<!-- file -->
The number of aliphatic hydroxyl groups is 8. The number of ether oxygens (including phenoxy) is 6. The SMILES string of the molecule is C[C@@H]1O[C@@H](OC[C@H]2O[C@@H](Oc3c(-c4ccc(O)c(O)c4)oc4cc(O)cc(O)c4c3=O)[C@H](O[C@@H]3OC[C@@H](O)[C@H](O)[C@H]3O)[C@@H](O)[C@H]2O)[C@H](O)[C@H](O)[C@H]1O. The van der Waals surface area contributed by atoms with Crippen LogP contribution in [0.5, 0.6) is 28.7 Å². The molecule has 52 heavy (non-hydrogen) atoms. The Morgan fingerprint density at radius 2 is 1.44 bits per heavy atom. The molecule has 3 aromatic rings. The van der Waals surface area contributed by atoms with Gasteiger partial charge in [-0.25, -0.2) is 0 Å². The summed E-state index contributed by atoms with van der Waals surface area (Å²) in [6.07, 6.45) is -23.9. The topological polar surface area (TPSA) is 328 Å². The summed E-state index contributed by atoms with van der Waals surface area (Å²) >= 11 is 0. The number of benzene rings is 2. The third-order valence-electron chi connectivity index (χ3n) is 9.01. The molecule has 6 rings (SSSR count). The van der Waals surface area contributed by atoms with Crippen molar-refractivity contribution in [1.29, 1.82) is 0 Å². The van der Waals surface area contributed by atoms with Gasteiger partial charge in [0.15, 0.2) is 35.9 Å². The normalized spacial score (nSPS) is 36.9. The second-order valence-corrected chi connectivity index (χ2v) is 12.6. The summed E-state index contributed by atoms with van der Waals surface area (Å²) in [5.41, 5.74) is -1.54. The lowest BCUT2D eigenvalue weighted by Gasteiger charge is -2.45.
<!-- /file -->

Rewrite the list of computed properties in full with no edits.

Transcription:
The number of aliphatic hydroxyl groups is 8. The number of ether oxygens (including phenoxy) is 6. The SMILES string of the molecule is C[C@@H]1O[C@@H](OC[C@H]2O[C@@H](Oc3c(-c4ccc(O)c(O)c4)oc4cc(O)cc(O)c4c3=O)[C@H](O[C@@H]3OC[C@@H](O)[C@H](O)[C@H]3O)[C@@H](O)[C@H]2O)[C@H](O)[C@H](O)[C@H]1O. The van der Waals surface area contributed by atoms with Crippen LogP contribution in [0.5, 0.6) is 28.7 Å². The molecule has 52 heavy (non-hydrogen) atoms. The Morgan fingerprint density at radius 2 is 1.44 bits per heavy atom. The molecule has 3 aromatic rings. The van der Waals surface area contributed by atoms with Gasteiger partial charge in [-0.25, -0.2) is 0 Å². The summed E-state index contributed by atoms with van der Waals surface area (Å²) in [6.07, 6.45) is -23.9. The topological polar surface area (TPSA) is 328 Å². The summed E-state index contributed by atoms with van der Waals surface area (Å²) >= 11 is 0. The number of benzene rings is 2. The third-order valence-electron chi connectivity index (χ3n) is 9.01. The molecule has 6 rings (SSSR count). The van der Waals surface area contributed by atoms with Crippen molar-refractivity contribution in [1.29, 1.82) is 0 Å². The van der Waals surface area contributed by atoms with Gasteiger partial charge in [0.15, 0.2) is 35.9 Å². The normalized spacial score (nSPS) is 36.9. The second-order valence-corrected chi connectivity index (χ2v) is 12.6. The summed E-state index contributed by atoms with van der Waals surface area (Å²) in [5.41, 5.74) is -1.54. The lowest BCUT2D eigenvalue weighted by Gasteiger charge is -2.45.